With its remarkably harsh and intense representation of competitive cheerleading, Netflix’s ‘Cheer‘ took over the world as soon as it launched in early 2020.
After all, the cheer teams from Navarro College and Trinity Valley Community College are preparing to participate in the annual final in this documentary series.
It analyses everything from drops to conflicts, as well as emotions and successes, to demonstrate why cheerleading is such an important sport.
So, if you’re wondering if there’s anything fishy going on in the production, we’ve got you covered.
‘Cheer’ TV Series Is Real Story or Scripted?
‘Cheer,’ created by Greg Whiteley (creator of ‘Last Chance U,’ ‘Resolved,’ & ‘Most Likely to Succeed,’) appears to be as realistic and accurate as possible.
To put it another way, none of the situations, competitions, games, or dialogues are written by experts and given to the coaches or athletes to deliver on camera, allowing their emotions to be genuine.
However, given the amount of time, money, and other resources invested in putting together a series, it’s not uncommon for the producers to push some conversation subjects or modify sequences during post-production.
One of the best examples of the latter is near the conclusion of season 1, when we hear that Lexi Brumback had a run-in with the law and was kicked off the Navarro Cheer.
Cheer Season 2 premieres in 12 hours! pic.twitter.com/HKpEsSB6Lj
— Netflix (@netflix) January 11, 2022
That’s when we see her getting ready to go out and have a good time, hinting that she’s gone back to her old, troublesome ways, but that’s not the case.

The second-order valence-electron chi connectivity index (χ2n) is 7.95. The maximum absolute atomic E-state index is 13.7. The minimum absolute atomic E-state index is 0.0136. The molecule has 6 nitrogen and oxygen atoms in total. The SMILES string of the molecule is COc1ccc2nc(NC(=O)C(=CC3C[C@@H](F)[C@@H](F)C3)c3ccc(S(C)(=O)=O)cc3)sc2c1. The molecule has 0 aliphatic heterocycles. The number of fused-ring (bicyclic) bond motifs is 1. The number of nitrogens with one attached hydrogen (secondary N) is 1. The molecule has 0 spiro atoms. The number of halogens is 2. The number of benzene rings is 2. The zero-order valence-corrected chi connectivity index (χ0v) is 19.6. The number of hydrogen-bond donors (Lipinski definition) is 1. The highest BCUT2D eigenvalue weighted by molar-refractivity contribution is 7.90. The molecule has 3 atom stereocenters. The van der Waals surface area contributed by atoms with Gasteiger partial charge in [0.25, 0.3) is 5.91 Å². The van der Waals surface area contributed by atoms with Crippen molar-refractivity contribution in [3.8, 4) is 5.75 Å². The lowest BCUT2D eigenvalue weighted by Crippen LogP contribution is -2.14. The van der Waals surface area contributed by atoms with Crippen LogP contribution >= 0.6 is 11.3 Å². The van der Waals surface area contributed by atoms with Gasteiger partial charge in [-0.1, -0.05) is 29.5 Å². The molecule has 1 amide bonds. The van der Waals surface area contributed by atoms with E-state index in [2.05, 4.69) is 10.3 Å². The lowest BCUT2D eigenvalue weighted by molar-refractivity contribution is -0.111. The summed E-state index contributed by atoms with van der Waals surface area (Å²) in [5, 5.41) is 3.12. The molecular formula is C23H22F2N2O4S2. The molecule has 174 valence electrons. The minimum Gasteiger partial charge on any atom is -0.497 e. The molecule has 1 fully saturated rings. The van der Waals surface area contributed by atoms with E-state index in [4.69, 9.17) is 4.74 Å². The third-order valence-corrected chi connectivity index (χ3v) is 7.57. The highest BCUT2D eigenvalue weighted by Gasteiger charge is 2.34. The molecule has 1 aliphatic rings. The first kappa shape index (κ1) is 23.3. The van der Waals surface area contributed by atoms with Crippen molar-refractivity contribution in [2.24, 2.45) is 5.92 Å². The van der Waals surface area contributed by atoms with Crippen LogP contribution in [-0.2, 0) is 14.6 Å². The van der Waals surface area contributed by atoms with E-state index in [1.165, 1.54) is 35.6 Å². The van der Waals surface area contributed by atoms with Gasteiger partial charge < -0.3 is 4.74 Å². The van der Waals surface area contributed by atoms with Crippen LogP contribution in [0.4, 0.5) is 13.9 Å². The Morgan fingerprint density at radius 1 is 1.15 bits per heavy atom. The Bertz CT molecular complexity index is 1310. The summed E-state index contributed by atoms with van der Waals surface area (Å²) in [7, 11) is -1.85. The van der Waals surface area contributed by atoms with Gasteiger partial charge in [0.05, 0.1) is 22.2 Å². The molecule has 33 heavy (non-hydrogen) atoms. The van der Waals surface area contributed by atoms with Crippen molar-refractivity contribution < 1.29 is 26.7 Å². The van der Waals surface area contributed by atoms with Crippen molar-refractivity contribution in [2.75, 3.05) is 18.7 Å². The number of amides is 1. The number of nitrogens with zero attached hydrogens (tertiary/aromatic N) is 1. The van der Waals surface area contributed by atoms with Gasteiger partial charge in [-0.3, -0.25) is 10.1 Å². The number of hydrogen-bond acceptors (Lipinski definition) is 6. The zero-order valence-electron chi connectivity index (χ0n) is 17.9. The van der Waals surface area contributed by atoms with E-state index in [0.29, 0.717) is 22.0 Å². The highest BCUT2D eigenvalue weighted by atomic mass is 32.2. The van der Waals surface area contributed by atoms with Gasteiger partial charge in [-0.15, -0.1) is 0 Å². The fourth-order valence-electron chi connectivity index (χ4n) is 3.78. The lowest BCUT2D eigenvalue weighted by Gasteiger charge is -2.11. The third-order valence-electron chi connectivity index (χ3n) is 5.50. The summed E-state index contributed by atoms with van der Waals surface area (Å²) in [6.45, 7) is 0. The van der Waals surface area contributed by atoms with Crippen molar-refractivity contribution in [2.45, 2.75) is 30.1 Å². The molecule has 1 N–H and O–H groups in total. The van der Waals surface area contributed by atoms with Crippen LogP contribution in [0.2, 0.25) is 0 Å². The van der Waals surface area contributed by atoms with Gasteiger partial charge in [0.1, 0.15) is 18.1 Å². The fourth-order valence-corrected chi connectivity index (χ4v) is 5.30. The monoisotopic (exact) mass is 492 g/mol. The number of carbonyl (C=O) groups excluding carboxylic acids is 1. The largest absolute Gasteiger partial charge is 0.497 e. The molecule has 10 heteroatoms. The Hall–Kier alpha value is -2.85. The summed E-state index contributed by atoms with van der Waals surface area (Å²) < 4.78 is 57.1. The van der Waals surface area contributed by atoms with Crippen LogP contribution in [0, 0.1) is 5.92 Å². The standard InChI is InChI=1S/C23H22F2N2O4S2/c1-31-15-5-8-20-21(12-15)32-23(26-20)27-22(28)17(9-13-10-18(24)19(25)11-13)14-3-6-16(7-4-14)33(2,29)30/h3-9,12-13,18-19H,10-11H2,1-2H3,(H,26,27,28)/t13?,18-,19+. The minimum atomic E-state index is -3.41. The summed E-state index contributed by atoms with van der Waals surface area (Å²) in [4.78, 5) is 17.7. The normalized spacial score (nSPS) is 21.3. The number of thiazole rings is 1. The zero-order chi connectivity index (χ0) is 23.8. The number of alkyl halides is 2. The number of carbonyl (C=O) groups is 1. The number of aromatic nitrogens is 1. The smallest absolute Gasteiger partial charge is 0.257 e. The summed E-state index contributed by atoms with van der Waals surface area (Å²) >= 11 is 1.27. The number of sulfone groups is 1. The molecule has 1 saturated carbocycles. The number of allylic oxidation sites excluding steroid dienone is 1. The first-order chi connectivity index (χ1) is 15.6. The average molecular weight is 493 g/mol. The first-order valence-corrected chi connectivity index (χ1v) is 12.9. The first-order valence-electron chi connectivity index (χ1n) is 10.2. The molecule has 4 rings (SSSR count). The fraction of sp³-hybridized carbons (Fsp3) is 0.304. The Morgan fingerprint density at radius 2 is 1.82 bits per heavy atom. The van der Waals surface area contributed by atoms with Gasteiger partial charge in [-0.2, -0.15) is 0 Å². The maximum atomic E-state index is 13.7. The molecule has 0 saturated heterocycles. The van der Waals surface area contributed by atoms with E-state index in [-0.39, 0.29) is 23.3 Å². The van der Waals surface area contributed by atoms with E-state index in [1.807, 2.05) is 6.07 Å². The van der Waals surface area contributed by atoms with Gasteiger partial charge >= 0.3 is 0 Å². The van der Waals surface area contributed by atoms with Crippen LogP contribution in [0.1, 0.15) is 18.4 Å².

“The rave scene in the last episode happened months before Daytona,” Lexi explained to ET.
“They just made it feel like when I left [Navarro], I was going to be all screwed up and stuff.” I did attend school, but not at Navarro.”
The portrayal of Gabi Butler’s parents and the aftermath of Mackenzie “Sherbs” Sherburn’s fall are two more examples of such changes.
In season 1, the former came out as highly intense, and touch was dominating, although Gabi and Greg have subsequently stated that this is not their personality.
Even the creator admitted that more aspects of their lives and interpersonal interactions should have been included to give us a more complete picture.
When it came to the accident that caused Sherbs to be injured, the subsequent re-choreography to make the routine safer was completely deleted from the show.
With that stated, each cast member’s touching backstories, dialogues, and interests, as well as everything else, are all true.
Overall, ‘Cheer‘ is not a fake because nothing linked to the cheer competition or any individual’s personal experiences/feelings is directed, despite the fact that some things have been changed (for our enjoyment) in post-production editing.
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